Among NYC's many landmarks are its libraries, which tend to not only be beautiful, but turn around quite a few books—this year saw 25 million items circulating through the 92-library system. The NYPL just released its list of most popular books of 2016, and, as would be expected, it's quite a mix. Paula Hawkins' thriller The Girl on the Train made the number one spot, followed by Ta-Nehisi Coates' Between the World And Me. As the film adaptation of The Girl On the Train was perhaps one of the most blandly white movies of all time, it's nice to see a strong counterbalance from the insightful, influential Coates.
Harper Lee dominated the list, with To Kill a Mockingbird and its controversial sequel Go Set a Watchmen making the top ten, along with the essay collections Modern Romance by Aziz Ansari and Why Not Me by Mindy Kaling. Even on a break year for Master of None, Ansari still rules when it comes to New Yorkers. The rest of the top ten includes The Goldfinch, All the Light We Cannot See, When Breath Becomes Air and The Nightingale.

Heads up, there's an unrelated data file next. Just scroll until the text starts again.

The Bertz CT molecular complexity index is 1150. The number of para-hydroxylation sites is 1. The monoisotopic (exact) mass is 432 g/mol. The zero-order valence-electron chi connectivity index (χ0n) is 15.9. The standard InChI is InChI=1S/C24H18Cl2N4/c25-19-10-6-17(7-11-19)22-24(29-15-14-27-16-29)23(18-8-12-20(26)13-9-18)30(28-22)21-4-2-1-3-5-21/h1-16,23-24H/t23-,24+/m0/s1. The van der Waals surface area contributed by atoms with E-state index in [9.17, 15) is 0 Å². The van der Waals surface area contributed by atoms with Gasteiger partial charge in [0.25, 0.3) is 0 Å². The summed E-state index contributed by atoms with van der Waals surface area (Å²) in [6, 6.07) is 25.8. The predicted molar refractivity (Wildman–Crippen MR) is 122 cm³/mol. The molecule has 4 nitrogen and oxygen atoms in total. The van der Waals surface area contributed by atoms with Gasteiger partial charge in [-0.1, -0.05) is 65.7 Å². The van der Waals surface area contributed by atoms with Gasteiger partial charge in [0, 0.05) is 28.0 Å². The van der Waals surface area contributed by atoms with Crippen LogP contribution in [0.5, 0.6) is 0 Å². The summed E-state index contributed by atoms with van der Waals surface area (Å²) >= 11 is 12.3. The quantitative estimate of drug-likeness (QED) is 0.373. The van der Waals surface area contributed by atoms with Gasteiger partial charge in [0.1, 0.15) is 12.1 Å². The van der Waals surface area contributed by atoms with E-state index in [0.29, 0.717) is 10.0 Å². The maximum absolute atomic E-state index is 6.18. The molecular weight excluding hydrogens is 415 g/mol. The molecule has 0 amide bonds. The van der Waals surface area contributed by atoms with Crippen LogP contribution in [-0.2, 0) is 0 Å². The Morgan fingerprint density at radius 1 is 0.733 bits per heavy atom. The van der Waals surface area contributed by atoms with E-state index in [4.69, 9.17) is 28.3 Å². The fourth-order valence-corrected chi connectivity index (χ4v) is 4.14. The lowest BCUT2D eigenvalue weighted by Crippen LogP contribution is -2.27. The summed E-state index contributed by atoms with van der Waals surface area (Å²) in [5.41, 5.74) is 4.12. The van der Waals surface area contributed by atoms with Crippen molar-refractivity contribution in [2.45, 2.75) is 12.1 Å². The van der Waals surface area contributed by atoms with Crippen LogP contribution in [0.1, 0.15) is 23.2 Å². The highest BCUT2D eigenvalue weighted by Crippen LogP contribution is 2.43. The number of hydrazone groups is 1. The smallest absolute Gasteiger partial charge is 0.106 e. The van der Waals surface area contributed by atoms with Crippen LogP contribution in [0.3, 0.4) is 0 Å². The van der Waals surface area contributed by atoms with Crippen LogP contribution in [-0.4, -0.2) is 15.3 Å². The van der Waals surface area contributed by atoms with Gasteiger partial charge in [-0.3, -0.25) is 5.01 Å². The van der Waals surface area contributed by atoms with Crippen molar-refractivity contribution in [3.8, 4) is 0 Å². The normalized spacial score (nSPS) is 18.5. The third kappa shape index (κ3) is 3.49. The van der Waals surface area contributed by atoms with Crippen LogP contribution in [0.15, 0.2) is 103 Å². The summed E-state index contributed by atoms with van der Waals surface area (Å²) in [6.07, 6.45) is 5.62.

On a borough-by-borough basis, some interesting favorites creep in. Readers in the Bronx and Staten Island couldn't get enough of James Patterson's NYPD Red 4, while Marie Kondo's The Life Changing Magic of Tidying Up was in Manhattan's top five (just as High Maintenance envisioned).
As for my personal holds from 2016, I'll say that I couldn't get through Shonda Rhimes Year of Yes or Ronda Rousey's My Fight/Your Fight, but I absolutely adored Samantha Bee's I Know I Am, But What Are You, along with Dan Slott and the Allreds' Silver Surfer trade from Marvel and Greg Pak and Aaron Kuder's Superman: Action Comics collection.
What will be big in 2017? Until Tina Fey announces a follow-up to Bossypants, it's anyone's guess.